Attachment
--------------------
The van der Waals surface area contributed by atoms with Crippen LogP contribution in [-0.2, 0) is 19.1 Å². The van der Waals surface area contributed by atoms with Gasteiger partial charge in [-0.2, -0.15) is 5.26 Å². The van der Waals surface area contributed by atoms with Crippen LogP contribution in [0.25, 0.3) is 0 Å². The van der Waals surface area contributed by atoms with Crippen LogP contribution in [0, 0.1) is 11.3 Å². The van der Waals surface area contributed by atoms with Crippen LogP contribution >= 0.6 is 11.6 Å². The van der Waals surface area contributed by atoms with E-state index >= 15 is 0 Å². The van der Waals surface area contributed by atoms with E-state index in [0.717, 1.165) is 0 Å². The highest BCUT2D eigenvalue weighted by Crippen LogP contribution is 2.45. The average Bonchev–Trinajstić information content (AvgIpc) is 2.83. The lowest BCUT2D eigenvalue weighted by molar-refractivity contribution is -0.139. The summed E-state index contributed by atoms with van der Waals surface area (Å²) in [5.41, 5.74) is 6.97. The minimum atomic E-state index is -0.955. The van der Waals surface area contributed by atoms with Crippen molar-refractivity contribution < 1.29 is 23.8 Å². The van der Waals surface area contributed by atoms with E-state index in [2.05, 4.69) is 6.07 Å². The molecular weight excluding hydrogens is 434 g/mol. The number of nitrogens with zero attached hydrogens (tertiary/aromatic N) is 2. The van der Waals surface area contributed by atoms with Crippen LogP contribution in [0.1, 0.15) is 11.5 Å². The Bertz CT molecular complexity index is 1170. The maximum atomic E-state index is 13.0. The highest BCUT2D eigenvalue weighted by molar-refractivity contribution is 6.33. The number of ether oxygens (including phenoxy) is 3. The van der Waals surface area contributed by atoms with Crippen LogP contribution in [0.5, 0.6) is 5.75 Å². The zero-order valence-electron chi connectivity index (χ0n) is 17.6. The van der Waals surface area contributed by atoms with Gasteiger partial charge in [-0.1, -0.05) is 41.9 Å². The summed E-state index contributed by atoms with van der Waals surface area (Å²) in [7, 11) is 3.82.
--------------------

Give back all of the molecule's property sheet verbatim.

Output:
The van der Waals surface area contributed by atoms with Crippen LogP contribution in [-0.2, 0) is 19.1 Å². The van der Waals surface area contributed by atoms with Gasteiger partial charge in [-0.2, -0.15) is 5.26 Å². The van der Waals surface area contributed by atoms with Crippen LogP contribution in [0.25, 0.3) is 0 Å². The van der Waals surface area contributed by atoms with Crippen LogP contribution in [0, 0.1) is 11.3 Å². The van der Waals surface area contributed by atoms with Crippen LogP contribution >= 0.6 is 11.6 Å². The van der Waals surface area contributed by atoms with E-state index >= 15 is 0 Å². The van der Waals surface area contributed by atoms with E-state index in [0.717, 1.165) is 0 Å². The highest BCUT2D eigenvalue weighted by Crippen LogP contribution is 2.45. The average Bonchev–Trinajstić information content (AvgIpc) is 2.83. The lowest BCUT2D eigenvalue weighted by molar-refractivity contribution is -0.139. The summed E-state index contributed by atoms with van der Waals surface area (Å²) in [5.41, 5.74) is 6.97. The minimum atomic E-state index is -0.955. The van der Waals surface area contributed by atoms with Crippen molar-refractivity contribution < 1.29 is 23.8 Å². The van der Waals surface area contributed by atoms with E-state index in [2.05, 4.69) is 6.07 Å². The molecular weight excluding hydrogens is 434 g/mol. The number of nitrogens with zero attached hydrogens (tertiary/aromatic N) is 2. The van der Waals surface area contributed by atoms with Crippen LogP contribution in [0.1, 0.15) is 11.5 Å². The Bertz CT molecular complexity index is 1170. The maximum atomic E-state index is 13.0. The highest BCUT2D eigenvalue weighted by molar-refractivity contribution is 6.33. The number of ether oxygens (including phenoxy) is 3. The van der Waals surface area contributed by atoms with Crippen LogP contribution in [0.5, 0.6) is 5.75 Å². The zero-order valence-electron chi connectivity index (χ0n) is 17.6. The van der Waals surface area contributed by atoms with Gasteiger partial charge in [-0.1, -0.05) is 41.9 Å². The summed E-state index contributed by atoms with van der Waals surface area (Å²) in [7, 11) is 3.82.